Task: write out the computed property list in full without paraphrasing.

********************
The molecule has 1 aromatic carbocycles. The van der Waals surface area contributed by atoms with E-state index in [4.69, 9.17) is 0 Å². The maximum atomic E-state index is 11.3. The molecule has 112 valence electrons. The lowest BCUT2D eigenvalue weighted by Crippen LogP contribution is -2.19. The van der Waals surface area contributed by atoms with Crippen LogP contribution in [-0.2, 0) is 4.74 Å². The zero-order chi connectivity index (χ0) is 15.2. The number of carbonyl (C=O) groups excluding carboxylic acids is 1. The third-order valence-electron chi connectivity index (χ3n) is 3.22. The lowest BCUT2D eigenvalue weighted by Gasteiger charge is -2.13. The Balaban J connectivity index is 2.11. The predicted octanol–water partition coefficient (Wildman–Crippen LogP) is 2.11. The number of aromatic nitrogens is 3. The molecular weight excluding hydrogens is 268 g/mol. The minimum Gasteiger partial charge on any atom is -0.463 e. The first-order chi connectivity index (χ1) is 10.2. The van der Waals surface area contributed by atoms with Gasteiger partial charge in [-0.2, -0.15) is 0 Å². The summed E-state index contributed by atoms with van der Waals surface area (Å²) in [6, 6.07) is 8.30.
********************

The molecule has 1 aromatic carbocycles. The van der Waals surface area contributed by atoms with E-state index in [4.69, 9.17) is 0 Å². The maximum atomic E-state index is 11.3. The molecule has 112 valence electrons. The lowest BCUT2D eigenvalue weighted by Crippen LogP contribution is -2.19. The van der Waals surface area contributed by atoms with Crippen LogP contribution in [-0.2, 0) is 4.74 Å². The zero-order chi connectivity index (χ0) is 15.2. The number of carbonyl (C=O) groups excluding carboxylic acids is 1. The third-order valence-electron chi connectivity index (χ3n) is 3.22. The lowest BCUT2D eigenvalue weighted by Gasteiger charge is -2.13. The Balaban J connectivity index is 2.11. The predicted octanol–water partition coefficient (Wildman–Crippen LogP) is 2.11. The number of aromatic nitrogens is 3. The molecular weight excluding hydrogens is 268 g/mol. The minimum Gasteiger partial charge on any atom is -0.463 e. The first-order chi connectivity index (χ1) is 10.2. The van der Waals surface area contributed by atoms with Gasteiger partial charge in [-0.2, -0.15) is 0 Å². The summed E-state index contributed by atoms with van der Waals surface area (Å²) in [6, 6.07) is 8.30.